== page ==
What is Spinal Arthritis?

Spinal arthritis in the most basic terms, refers to inflammation of the joints in the back or neck.  There are two broad categories of causes: 1.) Degenerative disease or Osteoarthritis (the most common) is caused by wear and tear of the joint surface cartilage over time; 2.) Inflammatory arthritis is a broad category of diseases caused by autoimmune inflammation of the joint lining and occurs in conditions such as Rheumatoid Arthritis.  The inflammation of the joints can be intense and destroy the joint cartilage and surrounding ligaments and connective tissues.  Many inflammatory conditions may have an element of arthritis as a part of the disease process, some affecting primarily the cervical spine (neck area) and others with a broader spinal involvement.  One inflammatory arthritis called Ankylosing Spondylitis also commonly involves the sacroiliac joints between the spine’s sacrum and the ilium of the pelvis. Spinal arthritis will often cause joint stiffness, be occasionally or regularly very painful, become chronic, and can be functionally limiting in moderate and advanced cases.

How is Arthritis Diagnosed?

Physicians may use a range of methods to confirm a spinal arthritis diagnosis. Initially, your doctor will take your history, perform a physical exam, and review your medical history. Blood tests may be used to identify genetic markers, signs of inflammation, and specific tests such as rheumatoid arthritis antibodies. X-rays assist in assessing the nature and severity of the arthritic joints.  In appropriate circumstances, an MRI, CT scan, bone scan, or ultrasound can help identify and detect nerve and spinal cord involvement and other important findings. Joint aspiration, which involves testing synovial fluid inside a joint, may also be used in the diagnostic process though it is not typically done for spinal arthritis.

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How is Arthritis Treated?

You and your doctor will discuss your treatment options for spinal arthritis based on factors such as age, level of pain, the type and severity of arthritis, and your personal goals. Because the damage caused by arthritis isn’t reversible, treatment options aim to mitigate the pain associated with the condition and improve your level of function. You and your doctor, consulting together, will decide on the best path forward for improving your condition.  You always have options.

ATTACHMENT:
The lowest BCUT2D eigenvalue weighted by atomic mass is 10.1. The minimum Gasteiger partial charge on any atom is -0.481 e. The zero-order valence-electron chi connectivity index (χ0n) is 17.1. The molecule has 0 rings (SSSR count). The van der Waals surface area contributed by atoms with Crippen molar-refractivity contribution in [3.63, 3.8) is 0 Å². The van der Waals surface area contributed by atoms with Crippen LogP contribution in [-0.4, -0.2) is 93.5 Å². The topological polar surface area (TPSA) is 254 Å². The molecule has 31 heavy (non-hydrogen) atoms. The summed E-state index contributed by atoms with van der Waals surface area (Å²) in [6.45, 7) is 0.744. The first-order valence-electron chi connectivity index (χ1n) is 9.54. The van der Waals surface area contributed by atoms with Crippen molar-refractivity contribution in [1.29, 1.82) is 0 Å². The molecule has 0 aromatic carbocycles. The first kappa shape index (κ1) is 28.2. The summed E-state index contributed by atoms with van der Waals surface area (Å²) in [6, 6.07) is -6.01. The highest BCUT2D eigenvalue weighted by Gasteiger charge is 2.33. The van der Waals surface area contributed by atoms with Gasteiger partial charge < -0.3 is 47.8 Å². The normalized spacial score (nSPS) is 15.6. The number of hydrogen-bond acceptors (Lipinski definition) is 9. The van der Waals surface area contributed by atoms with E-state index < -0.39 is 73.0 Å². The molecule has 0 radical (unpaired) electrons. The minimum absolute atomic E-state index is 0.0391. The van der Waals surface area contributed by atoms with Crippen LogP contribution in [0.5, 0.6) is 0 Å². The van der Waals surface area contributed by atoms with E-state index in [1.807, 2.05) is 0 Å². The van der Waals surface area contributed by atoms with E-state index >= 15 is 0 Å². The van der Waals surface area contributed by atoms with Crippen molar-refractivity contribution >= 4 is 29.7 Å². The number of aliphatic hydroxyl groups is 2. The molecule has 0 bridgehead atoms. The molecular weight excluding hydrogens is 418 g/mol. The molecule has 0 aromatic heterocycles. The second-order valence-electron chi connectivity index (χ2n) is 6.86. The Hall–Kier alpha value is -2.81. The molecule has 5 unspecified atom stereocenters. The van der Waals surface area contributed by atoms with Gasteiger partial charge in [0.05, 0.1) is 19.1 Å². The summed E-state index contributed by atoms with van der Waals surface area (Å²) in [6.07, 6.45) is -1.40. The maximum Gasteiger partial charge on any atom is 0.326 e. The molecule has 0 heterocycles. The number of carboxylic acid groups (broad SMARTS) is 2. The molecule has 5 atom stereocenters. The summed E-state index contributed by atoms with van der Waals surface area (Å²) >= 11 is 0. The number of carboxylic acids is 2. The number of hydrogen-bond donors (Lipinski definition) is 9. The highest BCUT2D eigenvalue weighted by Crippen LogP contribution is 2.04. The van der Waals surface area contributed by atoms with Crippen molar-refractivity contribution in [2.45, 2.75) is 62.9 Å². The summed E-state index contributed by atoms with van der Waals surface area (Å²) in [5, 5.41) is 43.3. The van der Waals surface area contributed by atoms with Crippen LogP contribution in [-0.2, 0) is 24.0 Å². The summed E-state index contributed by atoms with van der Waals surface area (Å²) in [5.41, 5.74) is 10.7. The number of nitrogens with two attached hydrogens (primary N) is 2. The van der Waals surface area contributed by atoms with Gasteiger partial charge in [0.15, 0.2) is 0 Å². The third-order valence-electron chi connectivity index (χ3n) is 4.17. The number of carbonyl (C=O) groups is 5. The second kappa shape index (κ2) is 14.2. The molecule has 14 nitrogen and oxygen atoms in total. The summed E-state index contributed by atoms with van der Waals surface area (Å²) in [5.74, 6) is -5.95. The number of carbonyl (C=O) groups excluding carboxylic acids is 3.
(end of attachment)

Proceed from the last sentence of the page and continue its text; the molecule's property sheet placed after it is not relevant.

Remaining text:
Nonsurgical treatments commonly prescribed include nonsteroidal drugs (NSAIDs) and Physical Therapy which can help improve overall muscle strength, flexibility, and endurance.  A daily home-exercise program is usually beneficial.  Lifestyle changes may be recommended to reduce inflammation and stress on the spine. Corticosteroids in the form of pills or injections may be useful to reduce pain and swelling.  Other minimally invasive, needle-based procedures are sometimes indicated and can be coordinated through a recommended Pain Management physician.  Most people with arthritis will never need surgery.  Most people will experience improvements in arthritic pain and dysfunction with conservative care.

If nonsurgical treatments are ineffective and your problem has a surgical solution, your doctor may recommend various surgical options where research and time-tested results have shown a high likelihood of success. Surgically decompressing pinched spinal nerves and the spinal cord or stabilizing the spine via spinal fusion can often be performed with a minimally invasive approach.

What Can I Expect After Treatment?

Following surgical treatment, your doctor may initially prescribe medication to help you deal with any immediate post-op pain while the spine heals. In addition, aerobic and strengthening exercises can help improve the muscles that support the spine, and range of motion exercises increase flexibility which aids in lowering stress on the back and spine. If surgery is required, your doctor may recommend additional recovery measures to facilitate a full recovery.  Most non-emergent spinal surgeries performed in the modern era carry a 75% – 95% success rate, depending on the circumstances and underlying conditions.  Ask your surgeon what the success rate is for your surgery as it specifically relates to you.  Also ask about the frequency of surgical complications.  With advances in modern surgical techniques, most people who choose to undergo needed spinal surgery experience favorable results and improvement in pain, with complications being relatively uncommon, and almost always manageable.

Arthritis Providers

Michael ChangMichael Chang, MD
Spine Surgeon
Dennis CrandallDennis Crandall, MD
Spine Surgeon
Jason DattaJason Datta, MD
Spine Surgeon
Alec SundetAlec Sundet, MD
Spine Surgeon
Lyle YoungLyle Young, MD
Spine Surgeon
Benjamin SellBenjamin Sell, PA-C
Physician Assistant

Success stories

Dear Dr. Young,

Thank you for your excellent care and reduction of my chronic neck pain!!! Your patience, willingness to answer even the simplest questions, and your sense of humor helped me get through the surgery, hospital stay, and follow-up appointments.

Also, thanks to Jeanne and the receptionist at Thompson Peak office for their efficiency, kind welcoming, and attention to detail. They also offer a kind sense of humor.

Once again, Dr. Young, thank you for your superior care!!

With appreciation,